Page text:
Kosher Food In A Non-Kosher Oven
Question: Is it permitted to cook the contents of a covered kosher pot in a non-kosher oven?
Short Answer: One is permitted to cook a covered kosher pot with dry food in a non-kosher oven once in a while, such as when traveling. However, one should not make this a common practice.
I. Covered Pots
The Rama (Yoreh Dei’ah 108:1) rules that a covered pot of dry food may be cooked in a non-kosher oven, even if there is a non-kosher pot currently cooking inside. Because the pots are covered, there will be no steam emanating from the non-kosher pot which could potentially enter the kosher pot. There is also no transfer of non-kosher from one pot to another pot without sauce.
Nevertheless, Rav Moshe Sternbuch shlita (T’shuvos V’Hanhagos 2:380) suggests that one should generally be stringent in such a situation. We are concerned that even though the pot is now covered, you will come to cook an uncovered pot in the oven, which is certainly forbidden. Thus, Rav Sternbuch only permits relying on this leniency “b’akrai” – only once in a while.
Rav Sternbuch adds that even if the pots are doubly wrapped, one should not rely on this leniency.
II. Proof To Be Stringent
Rav Sternbuch supports his strict ruling by noting that the Rama himself limits his leniency to a case where both pots are covered, as opposed to one being covered and one uncovered. If one is covered and one is uncovered, the food may be permitted b’dieved (after you already cooked it), but you should not cook it l’chatchilah. Indeed, Rav Sternbuch notes that the Shach also rules that one should ideally be strict, even if both pots are covered.
III. Practical Ramification
Rav Sternbuch notes that a practical ramification of this question is whether you may eat food heated up in an oven on an airplane or from a hotel. Based on the above, one should ideally not use such a non-kosher oven. This is especially true if the akum puts the food into the oven, as the pot may become uncovered along the way. Even though we don’t “assume” that something asur occurred (“achzukei isur lo machzekinan”), it is prudent to be strict.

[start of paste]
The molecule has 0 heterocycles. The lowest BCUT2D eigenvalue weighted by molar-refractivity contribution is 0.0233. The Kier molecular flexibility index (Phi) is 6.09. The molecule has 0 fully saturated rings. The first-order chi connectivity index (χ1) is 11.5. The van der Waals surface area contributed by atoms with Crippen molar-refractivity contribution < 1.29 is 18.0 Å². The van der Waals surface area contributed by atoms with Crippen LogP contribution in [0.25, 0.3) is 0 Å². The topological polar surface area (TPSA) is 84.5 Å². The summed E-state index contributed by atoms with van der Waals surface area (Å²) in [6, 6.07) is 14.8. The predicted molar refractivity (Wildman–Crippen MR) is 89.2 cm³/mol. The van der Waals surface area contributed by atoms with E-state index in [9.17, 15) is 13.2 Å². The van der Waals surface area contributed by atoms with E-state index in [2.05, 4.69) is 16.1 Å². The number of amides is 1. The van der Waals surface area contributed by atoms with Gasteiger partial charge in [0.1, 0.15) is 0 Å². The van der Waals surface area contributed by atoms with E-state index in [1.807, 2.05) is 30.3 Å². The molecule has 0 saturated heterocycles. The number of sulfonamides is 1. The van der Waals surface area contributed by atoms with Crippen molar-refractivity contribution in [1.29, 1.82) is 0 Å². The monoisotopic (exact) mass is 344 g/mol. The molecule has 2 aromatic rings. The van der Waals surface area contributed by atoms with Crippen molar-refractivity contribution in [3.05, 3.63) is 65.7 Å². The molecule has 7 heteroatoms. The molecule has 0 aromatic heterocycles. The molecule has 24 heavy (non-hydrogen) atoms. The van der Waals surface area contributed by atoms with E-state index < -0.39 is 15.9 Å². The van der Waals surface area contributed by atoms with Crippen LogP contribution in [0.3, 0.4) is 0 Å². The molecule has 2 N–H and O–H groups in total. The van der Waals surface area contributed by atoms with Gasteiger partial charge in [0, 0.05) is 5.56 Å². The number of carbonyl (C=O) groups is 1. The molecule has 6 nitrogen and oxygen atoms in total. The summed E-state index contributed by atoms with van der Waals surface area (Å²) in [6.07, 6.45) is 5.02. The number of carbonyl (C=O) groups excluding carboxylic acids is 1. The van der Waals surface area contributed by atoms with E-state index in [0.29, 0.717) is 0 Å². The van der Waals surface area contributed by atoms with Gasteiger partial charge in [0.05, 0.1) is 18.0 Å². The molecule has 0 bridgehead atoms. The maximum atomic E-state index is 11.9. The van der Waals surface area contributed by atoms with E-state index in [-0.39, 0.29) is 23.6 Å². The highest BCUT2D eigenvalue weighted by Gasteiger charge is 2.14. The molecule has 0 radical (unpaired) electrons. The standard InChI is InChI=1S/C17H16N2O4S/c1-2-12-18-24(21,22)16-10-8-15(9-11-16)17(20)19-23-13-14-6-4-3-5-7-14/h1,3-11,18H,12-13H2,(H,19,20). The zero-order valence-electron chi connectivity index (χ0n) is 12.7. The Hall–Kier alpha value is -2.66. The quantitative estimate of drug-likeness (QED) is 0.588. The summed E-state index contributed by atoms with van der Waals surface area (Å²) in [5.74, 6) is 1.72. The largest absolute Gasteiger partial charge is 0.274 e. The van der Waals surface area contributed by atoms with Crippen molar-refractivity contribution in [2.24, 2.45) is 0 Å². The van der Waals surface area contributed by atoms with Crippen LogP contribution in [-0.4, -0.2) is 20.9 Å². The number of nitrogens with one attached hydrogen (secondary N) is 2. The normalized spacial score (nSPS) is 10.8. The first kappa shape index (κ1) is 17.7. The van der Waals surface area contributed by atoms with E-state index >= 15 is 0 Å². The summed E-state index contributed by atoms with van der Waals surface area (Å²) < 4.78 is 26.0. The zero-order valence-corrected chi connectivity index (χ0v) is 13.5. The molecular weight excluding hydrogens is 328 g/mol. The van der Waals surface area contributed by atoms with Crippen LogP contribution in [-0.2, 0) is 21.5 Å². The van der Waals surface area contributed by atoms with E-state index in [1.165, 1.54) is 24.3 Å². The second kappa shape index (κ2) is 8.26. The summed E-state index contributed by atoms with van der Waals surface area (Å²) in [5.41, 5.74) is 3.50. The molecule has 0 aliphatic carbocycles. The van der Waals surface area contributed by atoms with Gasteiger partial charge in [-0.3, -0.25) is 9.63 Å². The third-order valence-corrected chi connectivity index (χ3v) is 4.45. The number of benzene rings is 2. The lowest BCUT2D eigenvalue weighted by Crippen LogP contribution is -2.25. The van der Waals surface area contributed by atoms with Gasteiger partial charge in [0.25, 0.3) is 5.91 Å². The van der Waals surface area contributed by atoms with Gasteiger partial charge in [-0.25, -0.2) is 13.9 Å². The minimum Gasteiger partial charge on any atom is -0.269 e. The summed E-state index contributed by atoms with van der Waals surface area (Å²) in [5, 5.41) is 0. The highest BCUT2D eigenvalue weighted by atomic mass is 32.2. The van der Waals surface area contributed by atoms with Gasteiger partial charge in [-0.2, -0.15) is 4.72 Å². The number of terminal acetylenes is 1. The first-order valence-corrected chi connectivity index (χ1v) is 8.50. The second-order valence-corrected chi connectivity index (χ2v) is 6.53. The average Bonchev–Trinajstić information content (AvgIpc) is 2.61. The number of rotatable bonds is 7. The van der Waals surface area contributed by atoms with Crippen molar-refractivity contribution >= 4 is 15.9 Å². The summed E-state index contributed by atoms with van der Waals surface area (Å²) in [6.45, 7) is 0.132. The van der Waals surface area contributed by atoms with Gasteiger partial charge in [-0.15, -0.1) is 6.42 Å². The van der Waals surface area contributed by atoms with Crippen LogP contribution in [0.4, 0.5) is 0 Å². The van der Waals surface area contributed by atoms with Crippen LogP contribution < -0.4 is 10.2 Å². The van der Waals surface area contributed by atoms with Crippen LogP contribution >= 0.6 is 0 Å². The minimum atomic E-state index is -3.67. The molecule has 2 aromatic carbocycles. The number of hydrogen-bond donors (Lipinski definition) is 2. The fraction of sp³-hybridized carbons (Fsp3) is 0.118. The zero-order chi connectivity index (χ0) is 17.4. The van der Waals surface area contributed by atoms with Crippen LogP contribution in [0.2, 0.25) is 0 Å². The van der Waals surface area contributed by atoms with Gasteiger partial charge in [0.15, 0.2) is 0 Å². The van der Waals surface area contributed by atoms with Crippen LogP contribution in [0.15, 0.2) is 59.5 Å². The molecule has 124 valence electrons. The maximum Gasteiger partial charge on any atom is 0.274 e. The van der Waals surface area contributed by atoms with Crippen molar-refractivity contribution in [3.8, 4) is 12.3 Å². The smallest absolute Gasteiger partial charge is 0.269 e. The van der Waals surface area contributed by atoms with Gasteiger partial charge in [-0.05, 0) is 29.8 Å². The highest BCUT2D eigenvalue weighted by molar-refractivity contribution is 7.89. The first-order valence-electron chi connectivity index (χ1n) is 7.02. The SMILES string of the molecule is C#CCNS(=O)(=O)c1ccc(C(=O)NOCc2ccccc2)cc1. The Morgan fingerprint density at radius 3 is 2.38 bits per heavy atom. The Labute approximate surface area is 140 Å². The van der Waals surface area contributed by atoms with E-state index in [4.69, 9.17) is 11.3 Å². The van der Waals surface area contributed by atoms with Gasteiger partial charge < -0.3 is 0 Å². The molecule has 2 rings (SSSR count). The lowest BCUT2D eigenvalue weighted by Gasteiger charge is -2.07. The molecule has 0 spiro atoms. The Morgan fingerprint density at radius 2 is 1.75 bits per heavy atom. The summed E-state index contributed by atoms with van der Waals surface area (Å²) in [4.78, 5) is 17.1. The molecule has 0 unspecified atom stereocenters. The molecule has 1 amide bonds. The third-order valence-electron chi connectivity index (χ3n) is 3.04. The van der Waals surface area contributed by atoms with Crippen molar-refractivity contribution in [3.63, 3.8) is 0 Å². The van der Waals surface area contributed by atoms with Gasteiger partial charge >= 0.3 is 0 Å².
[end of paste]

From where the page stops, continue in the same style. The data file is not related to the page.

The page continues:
Another reason to be strict, suggests Rav Sternbuch, is that there is a chance that there is a “davar charif” – a sharp food – in the uncovered pot, and if so, there is more of a chance that the “smell” (“reicha”) of the non-kosher food will enter the uncovered pot.
IV. The Lenient Case
The only time that Rav Sternbuch permits using this non-kosher oven is when there are no other options and the person is not accustomed to relying on this leniency. Thus, if someone is traveling for only a few days and needs to use a non-kosher oven, he may use the non-kosher oven, provided that his food is completely and tightly wrapped. This is especially true when there is no non-kosher pot in the oven at that time.
Next Week’s Topic: May one use the same gas stove-top grate for both dairy and meat pots?